SOURCE: Ryerson University

Ryerson University

SOURCE: Beleave Inc.

Beleave Inc.

SOURCE: NSERC

NSERC

February 08, 2017 07:00 ET

Beleave and Ryerson University Collaborator Begin Patent Work by Expanding on Recent Genetic Results

TORONTO, ON--(Marketwired - February 08, 2017) - Beleave Inc. (CSE: BE) (CSE: BE.CN) (CNSX: BE) is pleased to announce that it will begin a collaborative research project with Dr. Lesley Campbell, associate professor in the Department of Chemistry and Biology at Ryerson University, with the goal of developing new Cannabis sativa breeding tools for Beleave, Inc. This research project aims to expand existing work on Campbell's quantitative genetic models into new precision breeding efforts in Cannabis. These advanced genetic models have already identified novel genetic traits involved in the expression of cannabidiol (CBD). This project will further solidify the collaborative industrial-academic partnership between the Campbell lab and Beleave.

By combining proteomic and genetic tools, this new project aims to further identify and characterize the genetic traits in Cannabis that control the inheritance and production of cannabinoids including but not limited to CBD, which is a non-psychoactive cannabinoid that has been shown to display tremendous potential for several clinical indications. Once models of cannabinoid inheritance have been fully characterized, this will allow Beleave to design breeding programs that make use of these newly identified molecular factors to more tightly control cannabinoid production. "This tool provides an exciting and unique way of generating product IP for plant strains developed and commercialized under the Beleave brand, which can be protected by patenting newly identified genetic and proteomic markers," commented Beleave CEO, Roger Ferreira.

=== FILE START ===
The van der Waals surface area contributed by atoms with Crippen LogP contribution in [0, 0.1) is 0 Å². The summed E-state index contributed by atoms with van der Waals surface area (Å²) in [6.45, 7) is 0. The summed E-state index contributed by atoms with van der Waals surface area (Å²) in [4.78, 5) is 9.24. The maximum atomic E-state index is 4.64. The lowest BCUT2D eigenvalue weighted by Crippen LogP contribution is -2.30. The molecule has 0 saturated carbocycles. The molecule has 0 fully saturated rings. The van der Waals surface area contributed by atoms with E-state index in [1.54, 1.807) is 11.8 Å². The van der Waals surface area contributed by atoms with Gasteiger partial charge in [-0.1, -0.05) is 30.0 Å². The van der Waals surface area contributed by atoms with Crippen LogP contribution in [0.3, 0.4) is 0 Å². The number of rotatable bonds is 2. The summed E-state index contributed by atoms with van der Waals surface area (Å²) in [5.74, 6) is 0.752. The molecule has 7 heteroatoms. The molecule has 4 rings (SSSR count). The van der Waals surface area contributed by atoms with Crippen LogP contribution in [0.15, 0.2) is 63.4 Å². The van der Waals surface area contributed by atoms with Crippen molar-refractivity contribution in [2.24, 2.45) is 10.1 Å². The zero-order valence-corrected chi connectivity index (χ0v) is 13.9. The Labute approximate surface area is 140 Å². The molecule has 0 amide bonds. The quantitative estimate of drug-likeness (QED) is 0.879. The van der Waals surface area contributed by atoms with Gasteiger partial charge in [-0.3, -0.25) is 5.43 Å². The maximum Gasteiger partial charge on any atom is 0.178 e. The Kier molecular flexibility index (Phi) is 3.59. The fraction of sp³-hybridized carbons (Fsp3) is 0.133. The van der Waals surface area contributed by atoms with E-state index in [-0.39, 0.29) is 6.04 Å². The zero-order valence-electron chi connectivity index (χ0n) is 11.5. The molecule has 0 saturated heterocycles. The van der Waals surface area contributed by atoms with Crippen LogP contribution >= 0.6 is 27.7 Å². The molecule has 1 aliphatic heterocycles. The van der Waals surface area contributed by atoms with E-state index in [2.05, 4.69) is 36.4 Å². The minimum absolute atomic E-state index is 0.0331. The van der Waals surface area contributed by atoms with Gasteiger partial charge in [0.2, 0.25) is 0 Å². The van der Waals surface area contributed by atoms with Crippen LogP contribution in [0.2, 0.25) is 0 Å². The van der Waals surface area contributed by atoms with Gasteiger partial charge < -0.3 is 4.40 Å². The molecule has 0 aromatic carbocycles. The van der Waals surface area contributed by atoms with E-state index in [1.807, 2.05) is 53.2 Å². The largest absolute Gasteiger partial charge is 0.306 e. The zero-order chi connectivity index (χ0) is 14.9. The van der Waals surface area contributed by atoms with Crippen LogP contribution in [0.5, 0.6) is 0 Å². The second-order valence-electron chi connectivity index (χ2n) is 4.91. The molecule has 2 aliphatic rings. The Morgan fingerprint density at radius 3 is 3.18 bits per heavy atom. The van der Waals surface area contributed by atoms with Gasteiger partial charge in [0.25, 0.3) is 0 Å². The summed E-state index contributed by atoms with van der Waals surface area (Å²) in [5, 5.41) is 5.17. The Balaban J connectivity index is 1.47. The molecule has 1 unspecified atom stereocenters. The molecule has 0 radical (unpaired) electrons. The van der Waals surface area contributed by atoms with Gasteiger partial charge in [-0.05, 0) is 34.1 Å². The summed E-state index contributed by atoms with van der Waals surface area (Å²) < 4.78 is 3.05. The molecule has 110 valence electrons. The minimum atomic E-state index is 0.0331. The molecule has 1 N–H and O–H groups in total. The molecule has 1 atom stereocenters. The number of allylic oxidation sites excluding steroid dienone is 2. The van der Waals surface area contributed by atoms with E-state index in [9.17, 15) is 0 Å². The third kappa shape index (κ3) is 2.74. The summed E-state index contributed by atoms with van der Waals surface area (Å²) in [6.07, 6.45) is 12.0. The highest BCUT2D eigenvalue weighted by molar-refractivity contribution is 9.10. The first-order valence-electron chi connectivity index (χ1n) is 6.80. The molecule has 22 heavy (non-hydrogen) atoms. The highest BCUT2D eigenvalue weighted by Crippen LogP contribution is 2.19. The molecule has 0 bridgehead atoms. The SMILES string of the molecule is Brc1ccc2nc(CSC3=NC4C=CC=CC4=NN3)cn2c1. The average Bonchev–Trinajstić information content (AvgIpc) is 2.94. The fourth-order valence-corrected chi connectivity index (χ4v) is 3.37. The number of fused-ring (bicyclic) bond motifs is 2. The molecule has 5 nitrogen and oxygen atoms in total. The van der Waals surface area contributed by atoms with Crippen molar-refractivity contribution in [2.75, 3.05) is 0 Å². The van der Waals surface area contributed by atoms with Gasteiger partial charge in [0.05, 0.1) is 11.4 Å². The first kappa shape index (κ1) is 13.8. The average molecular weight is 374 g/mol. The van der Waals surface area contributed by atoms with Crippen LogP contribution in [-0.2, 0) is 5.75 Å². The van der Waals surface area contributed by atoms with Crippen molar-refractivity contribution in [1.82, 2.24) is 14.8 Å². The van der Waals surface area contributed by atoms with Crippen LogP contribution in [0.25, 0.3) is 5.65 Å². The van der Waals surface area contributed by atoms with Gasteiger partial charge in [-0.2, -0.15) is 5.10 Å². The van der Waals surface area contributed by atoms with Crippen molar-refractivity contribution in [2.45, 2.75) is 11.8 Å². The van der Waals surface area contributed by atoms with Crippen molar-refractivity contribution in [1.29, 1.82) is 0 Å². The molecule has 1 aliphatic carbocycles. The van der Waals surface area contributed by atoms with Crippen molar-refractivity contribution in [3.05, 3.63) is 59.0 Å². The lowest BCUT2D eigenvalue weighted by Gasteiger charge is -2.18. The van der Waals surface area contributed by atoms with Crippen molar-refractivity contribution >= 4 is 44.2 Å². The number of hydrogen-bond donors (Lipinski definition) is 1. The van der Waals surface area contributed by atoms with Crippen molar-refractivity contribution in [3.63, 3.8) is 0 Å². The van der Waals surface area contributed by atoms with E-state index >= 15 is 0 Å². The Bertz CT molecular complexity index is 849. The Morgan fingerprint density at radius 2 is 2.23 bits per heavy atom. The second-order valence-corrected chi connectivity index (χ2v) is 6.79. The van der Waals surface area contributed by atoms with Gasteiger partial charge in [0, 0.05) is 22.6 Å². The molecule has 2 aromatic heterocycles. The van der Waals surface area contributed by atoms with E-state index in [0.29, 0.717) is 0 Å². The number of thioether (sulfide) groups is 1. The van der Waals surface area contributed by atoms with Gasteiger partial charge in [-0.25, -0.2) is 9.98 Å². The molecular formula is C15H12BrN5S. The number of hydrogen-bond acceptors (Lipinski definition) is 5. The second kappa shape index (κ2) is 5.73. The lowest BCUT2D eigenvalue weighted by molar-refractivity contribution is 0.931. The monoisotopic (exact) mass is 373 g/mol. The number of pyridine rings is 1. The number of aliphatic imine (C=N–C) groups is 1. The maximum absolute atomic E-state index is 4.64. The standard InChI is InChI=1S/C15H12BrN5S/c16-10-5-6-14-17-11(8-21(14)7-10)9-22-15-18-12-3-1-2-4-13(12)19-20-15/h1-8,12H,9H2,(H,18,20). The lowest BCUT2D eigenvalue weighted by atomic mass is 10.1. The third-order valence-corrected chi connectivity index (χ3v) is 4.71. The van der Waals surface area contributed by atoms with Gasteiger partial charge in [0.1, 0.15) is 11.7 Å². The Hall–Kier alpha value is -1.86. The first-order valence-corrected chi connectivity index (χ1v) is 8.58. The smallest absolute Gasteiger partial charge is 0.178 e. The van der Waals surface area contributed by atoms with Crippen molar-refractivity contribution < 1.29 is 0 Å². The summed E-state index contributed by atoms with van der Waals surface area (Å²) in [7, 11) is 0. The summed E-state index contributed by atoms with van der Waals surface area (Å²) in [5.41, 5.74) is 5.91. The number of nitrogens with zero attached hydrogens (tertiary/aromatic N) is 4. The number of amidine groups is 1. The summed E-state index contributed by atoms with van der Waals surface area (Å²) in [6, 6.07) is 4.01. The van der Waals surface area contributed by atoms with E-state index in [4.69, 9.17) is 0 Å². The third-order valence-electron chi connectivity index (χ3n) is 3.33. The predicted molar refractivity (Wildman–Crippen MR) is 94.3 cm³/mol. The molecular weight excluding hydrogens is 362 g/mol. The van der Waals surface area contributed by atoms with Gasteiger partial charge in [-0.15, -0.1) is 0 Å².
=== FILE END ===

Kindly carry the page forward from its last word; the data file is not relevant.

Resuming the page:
Whereas Beleave's expertise in Cannabis growing will be employed to produce plants, the Campbell lab will assess and analyse the plant material, identifying plants with unique chemical signatures. "Allowing scientists and researchers to observe and participate in the development of essential technical skills and in the practice of discovering new intellectual property will be incredibly important for this emerging industry", remarked Dr. Campbell. A $72,000 Collaborative Research and Development (CRD) grant has been awarded by the Natural Sciences and Engineering Research Council (NSERC) will help cover research salaries and laboratory materials for the project.

About Beleave
Beleave, Inc. is a biotech company committed to becoming a licensed producer under the Access to Cannabis for Medical Purposes Regulations (the "ACMPR"). Beleave's wholly-owned subsidiary First Access Medical Inc. ("FAM") has applied for a license to cultivate and sell medical marihuana pursuant to the ACMPR. As of the date hereof, FAM has successfully advanced past the review stage, and has been issued an affirmation letter from Health Canada prior to a request for a pre-licensing inspection. Beleave's purpose-built facility is located near Hamilton, Ontario.

About Ryerson
Ryerson University is Canada's leader in innovative, career-oriented education. Urban, culturally diverse and inclusive, the university is home to more than 41,500 students, including 2,400 master's and PhD students, 3,200 faculty and staff, and nearly 170,000 alumni worldwide. For more information, visit www.ryerson.ca

About NSERC
NSERC invests over $1 billion each year in natural sciences and engineering research in Canada. Our investments deliver discoveries -- valuable world-firsts in knowledge claimed by a brain trust of over 11,000 professors. Our investments enable partnerships and collaborations that connect industry with discoveries and the people behind them. Researcher-industry partnerships established by NSERC help inform R&D, solve scale-up challenges, and reduce the risks of developing high-potential technology.

NSERC also provides scholarships and hands-on training experience for more than 30,000 post-secondary students and post-doctoral fellows. These young researchers will be the next generation of science and engineering leaders in Canada.

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